Life of a mum: When your sanity slips through your fingers
Did you know that even working mums of today spend more time on their kids than stay-at-home mums did in the 1950's? Read on to find out what it's like.
I look at pictures of mums from the past and marvel at how blissful the life of a mumappears to be. I see women in pretty dresses, sitting around with their fellow mum friends, sipping tea, having freshly-baked scones and looking oh so radiant and pretty. Their hair is set in bouncy curls, their accessories match and they don’t seem to have those infamous panda eyes.
And the kids? Where are their kids? Somewhere in the background, running around, entertaining themselves. They look fine. Maybe it’s time to adopt some of the parenting strategies of yesteryears!
The life of a mumin this day and age is nothing short of mayhem. From dusk till dawn, it’s complete pandemonium. It’s a race against time with so much to do in so little time. It’s almost impossible to keep my head above water. And I know I’m not alone!
Mums of today are constantly in a state of anxiety and are increasingly gravitating towards a nervous breakdown. Why? Because mums of today are functioning more as family management executives than actual mums!
To put it quite candidly, much of it is self-imposed, I can’t deny that. Take for example signing the kids up for karate, swimming, tennis, piano, phonics, football and tuition when time permits. So that’s a whole lot of chauffeuring, day in, day out. Imagine doing this for two or three kids? Notice how I capped it at three because I don’t even know how it’s humanly possible to handle any more!
Mostly, it’s a damned if you do, damned if you don’t kind of situation. Mums swing from one end of the pendulum to the other. We vow never to impose stress on ourselves and our children but end up with a whole lot of mum guilt the minute we hear of what other mums are doing for their kids.
I’m ok with my kid running and tumbling around our front yard but am I shortchanging them by not providing them with the same exposure as their peers? Will they lose out if I don’t groom them to have certain skills? – These are just some of the thoughts that go through our mind all day, everyday.
And so it begins, the slippery slope of how much we want to do for our kids, versus how much we actually can do for them. How much we are physically and mentally able to invest in them for trust me when I say, it takes a huge toll on us!
Somehow the life of a mumis profoundly different from that of a dad. Dads do contribute, largely financially, or maybe driving the kids from one point to another. But writing the cheque versus actually keeping track of when the cheque is due is not the same!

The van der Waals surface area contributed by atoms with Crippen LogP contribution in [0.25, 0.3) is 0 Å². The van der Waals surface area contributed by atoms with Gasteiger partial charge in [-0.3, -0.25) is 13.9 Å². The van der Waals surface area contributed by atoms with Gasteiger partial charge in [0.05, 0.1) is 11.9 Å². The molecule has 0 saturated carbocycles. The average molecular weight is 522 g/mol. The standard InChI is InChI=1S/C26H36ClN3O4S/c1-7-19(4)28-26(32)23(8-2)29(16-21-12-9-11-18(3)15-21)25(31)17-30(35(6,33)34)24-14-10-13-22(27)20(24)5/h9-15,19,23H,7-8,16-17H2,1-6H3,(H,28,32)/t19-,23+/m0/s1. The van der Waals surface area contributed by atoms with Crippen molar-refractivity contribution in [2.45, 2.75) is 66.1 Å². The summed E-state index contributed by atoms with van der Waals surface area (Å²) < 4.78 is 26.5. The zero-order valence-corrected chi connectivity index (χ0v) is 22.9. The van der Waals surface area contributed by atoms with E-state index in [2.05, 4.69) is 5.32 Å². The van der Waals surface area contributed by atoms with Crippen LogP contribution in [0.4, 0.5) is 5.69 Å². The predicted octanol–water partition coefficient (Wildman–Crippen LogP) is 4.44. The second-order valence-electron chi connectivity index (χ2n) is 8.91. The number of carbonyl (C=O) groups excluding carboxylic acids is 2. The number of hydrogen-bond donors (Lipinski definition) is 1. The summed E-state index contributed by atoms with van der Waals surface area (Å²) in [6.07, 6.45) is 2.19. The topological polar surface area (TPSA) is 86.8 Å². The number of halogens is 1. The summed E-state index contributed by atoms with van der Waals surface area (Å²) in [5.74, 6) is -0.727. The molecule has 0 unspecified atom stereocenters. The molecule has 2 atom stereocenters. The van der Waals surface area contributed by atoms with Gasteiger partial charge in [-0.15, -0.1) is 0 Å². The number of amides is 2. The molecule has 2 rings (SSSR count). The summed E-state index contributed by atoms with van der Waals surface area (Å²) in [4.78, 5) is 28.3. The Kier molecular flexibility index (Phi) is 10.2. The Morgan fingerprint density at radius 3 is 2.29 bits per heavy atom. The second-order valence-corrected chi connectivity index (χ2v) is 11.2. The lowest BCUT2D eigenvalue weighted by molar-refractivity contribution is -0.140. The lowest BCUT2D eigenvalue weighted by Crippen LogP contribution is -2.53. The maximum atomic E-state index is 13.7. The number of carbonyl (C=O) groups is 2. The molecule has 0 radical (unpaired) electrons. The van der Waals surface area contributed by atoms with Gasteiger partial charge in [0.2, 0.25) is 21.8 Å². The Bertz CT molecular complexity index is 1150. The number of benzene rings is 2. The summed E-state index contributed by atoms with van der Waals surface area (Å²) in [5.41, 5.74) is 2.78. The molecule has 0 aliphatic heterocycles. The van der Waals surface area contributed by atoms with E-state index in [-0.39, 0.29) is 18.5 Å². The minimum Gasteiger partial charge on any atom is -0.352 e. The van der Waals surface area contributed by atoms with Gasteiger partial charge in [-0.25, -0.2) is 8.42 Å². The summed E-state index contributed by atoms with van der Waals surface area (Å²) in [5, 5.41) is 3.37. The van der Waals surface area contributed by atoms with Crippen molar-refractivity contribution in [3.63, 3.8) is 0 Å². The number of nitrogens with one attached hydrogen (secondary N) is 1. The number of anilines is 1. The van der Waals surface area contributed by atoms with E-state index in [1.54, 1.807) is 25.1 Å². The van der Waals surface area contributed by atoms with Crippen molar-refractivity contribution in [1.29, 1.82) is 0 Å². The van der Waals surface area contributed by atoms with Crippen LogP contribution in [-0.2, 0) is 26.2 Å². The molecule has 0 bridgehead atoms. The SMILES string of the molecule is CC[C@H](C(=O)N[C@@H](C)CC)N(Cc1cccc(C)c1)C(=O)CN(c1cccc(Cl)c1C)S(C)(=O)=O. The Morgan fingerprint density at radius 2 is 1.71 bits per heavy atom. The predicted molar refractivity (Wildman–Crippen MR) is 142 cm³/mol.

Mums seem to bear the brunt of keeping track of everything. To put things into perspective, the life of a mumis largely being a family management executive, a domestic director.
Here’s a glimpse of all the managing that we do on a daily basis. So let’s say we have three school-going children. That means being in three kids’ worth of Parent (and possibly teacher and parent) What’s App groups, remembering three kid’s entire social network worth of birthdays (and that means keeping track of party invites, preparing gifts and contributing to put luck), being part (or at least attempting to) of three Parent Volunteer Groups.
And that means a whole lot of enthusiastically appearing in our kid’s school, bright-eyed and ready to ra ra along to whatever event that’s going on.
You rarely see or hear or dads doing any of this. Even if they do, there’s a high chance of them sending an Elsa doll to your five year old son’s boys only party, so you get the picture.
Then there’s of course the barrage of emails that flood our inbox. There’s everything from school reminders, to health checks, to parenting talks or the latest robotic programme that our kid’s school has decided in an attempt to equip the kids with STEM skills. How, just how do we keep track of every single one of these?
Notice how I’ve not even included that full-time corporate job we are trying our best not to get sacked from, and picking up the husband’s socks from every corner of the house, in the equation.
So if you’re wondering why mums are so dependent on that glass of wine and would rather spend that small pocket of time we have to ourselves every night, sitting around in solace, scowling at the television with our eyes staring at but not quite watching what’s on Netflix, this is why.
Because the life of a mumis tough, ridiculously and impossibly. We don’t get sick days, we never get a day completely off and even if we do, we can’t just completely snap out of mum mode because there’s just so much to worry about.
And that’s also why we often come across as exasperated, short-tempered even. Trust me when I say we do want to take that long bubble bath once a week and pamper our hair and skin with the dozens of products that we can never find the time to use.
Trust me when I saw we want to get our nails done, we want to sleep in till noon, we want to read that book and yes, we want to have undisturbed, quality time and wild sex with our husbands, yes we do!
But more than all of that, what we really want as mums is to stop managing, to stop planning and to start indulging. We want to indulge in hugging our children, kissing their eyelashes, painting with them, making a mess and lying on the floor laughing our hearts out with each other.
We want to indulge in motherhood for what it truly is and we want to indulge in our children’s innocent and carefree moments. We want to have that freedom of missing that one talk, or that one party, or that one class just so we can play in the rain a little longer, have ice-cream and spend the night nursing a cold under the blanket, because there’s fun even in that.